A vole in a green grass field.
Vole in a meadow

Voles Trim Tall Grass to Prevent Attacks

Mongolian rodents join the ranks of earthworms and beavers as known ecosystem engineers.

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Natalia Mesa

Natalia Mesa is an intern at The Scientist. She has a PhD in neuroscience from the University of Washington and a bachelor’s in biological sciences from Cornell University.

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Mar 14, 2022

ABOVE: Brandt's vole (Lasiopodomys brandtii) Guoliang Li

Tiny rodents native to the plains of Inner Mongolia in China have been spotted trimming tall grasses to prevent predators from perching near their nests. A study published in Current Biology on Friday (March 11) found that the animals, known as Brandt’s voles (Lasiopodomys brandtii), actively shape their environments to make them safer, an example that experts call “ecosystem engineering.”

The voles’ primary predators are shrikes (Lanius spp.), also known as butcherbirds, which are notorious for their gruesome habit of impaling their prey on a thorn or twig to eat later or attract mates. Shrikes use bunchgrass, a tall, bladed grass that usually grows in discrete tufts, as perches when hunting and as sites to store prey for later consumption, the authors write in the paper.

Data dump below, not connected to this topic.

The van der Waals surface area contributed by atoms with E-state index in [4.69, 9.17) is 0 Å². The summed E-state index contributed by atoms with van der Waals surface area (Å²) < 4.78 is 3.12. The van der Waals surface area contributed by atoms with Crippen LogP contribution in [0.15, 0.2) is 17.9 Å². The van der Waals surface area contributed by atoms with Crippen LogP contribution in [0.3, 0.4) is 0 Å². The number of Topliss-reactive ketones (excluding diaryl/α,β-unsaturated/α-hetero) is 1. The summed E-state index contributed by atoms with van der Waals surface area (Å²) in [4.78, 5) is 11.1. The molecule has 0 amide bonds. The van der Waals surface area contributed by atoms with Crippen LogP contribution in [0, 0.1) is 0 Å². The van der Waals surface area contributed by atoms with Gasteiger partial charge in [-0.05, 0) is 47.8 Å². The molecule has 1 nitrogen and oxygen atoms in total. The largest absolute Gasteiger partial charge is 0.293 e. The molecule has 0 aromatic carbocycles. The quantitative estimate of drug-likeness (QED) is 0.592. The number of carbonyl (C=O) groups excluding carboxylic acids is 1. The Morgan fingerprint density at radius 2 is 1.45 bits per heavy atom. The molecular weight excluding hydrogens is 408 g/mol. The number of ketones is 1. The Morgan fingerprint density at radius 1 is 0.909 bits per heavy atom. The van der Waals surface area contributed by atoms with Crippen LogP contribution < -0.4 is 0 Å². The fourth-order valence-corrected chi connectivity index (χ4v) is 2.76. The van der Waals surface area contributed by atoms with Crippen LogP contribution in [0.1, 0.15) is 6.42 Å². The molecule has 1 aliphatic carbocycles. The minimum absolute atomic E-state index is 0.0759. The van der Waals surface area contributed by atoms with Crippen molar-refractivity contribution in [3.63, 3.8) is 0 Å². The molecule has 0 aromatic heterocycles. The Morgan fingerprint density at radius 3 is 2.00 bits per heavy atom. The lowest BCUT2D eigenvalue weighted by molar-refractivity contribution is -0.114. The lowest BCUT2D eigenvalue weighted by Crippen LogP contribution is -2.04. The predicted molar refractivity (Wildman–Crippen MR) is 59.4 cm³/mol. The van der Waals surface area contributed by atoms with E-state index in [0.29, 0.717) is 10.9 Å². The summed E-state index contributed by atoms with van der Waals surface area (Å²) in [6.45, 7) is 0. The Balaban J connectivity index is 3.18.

The study was a collaborative effort between researchers in China, the UK, and the US. Using a combination of field surveys and manipulations, the researchers found that voles trim the bottom part of bunchgrass stems when shrikes are nearby. They also dig burrows that destroy bunchgrass roots.

While voles don’t consume the bunchgrasses, damaging them gives shrikes fewer places to perch and thus fewer chances to sneak up on unsuspecting prey, the researchers tell Psychology Today.

“This led to fewer visits from shrikes, which apparently recognize cut-grass areas as poor hunting grounds,” ecologist Dirk Sanders of the University of Exeter, one of the study’s authors, explains to The Guardian. “An activity like this is costly for the voles in terms of energy so cutting the grass must significantly improve their chances of survival.” 

When Sanders and his colleagues put nets up over certain areas to keep shrikes out, the voles there stopped cutting the bunchgrass. “These voles actually change their behavior when they perceive the risk of predators and alter their habitat to reduce the predation risk,” Sanders tells Psychology Today. This experiment illustrates that the grass-cutting behavior is likely adaptive, Sanders explains.

Sanders and his colleagues tell Psychology Today that this behavior enters voles into a category of animals that can change their environments, putting them alongside beavers and earthworms. Scientists have previously documented other so-called ecosystem engineers, such as African elephants, which clear savannas of brush and make it harder for predators to stalk prey. However, this is the first time scientists have documented a species changing its environment to decrease its own predation risk, Sanders tells the outlet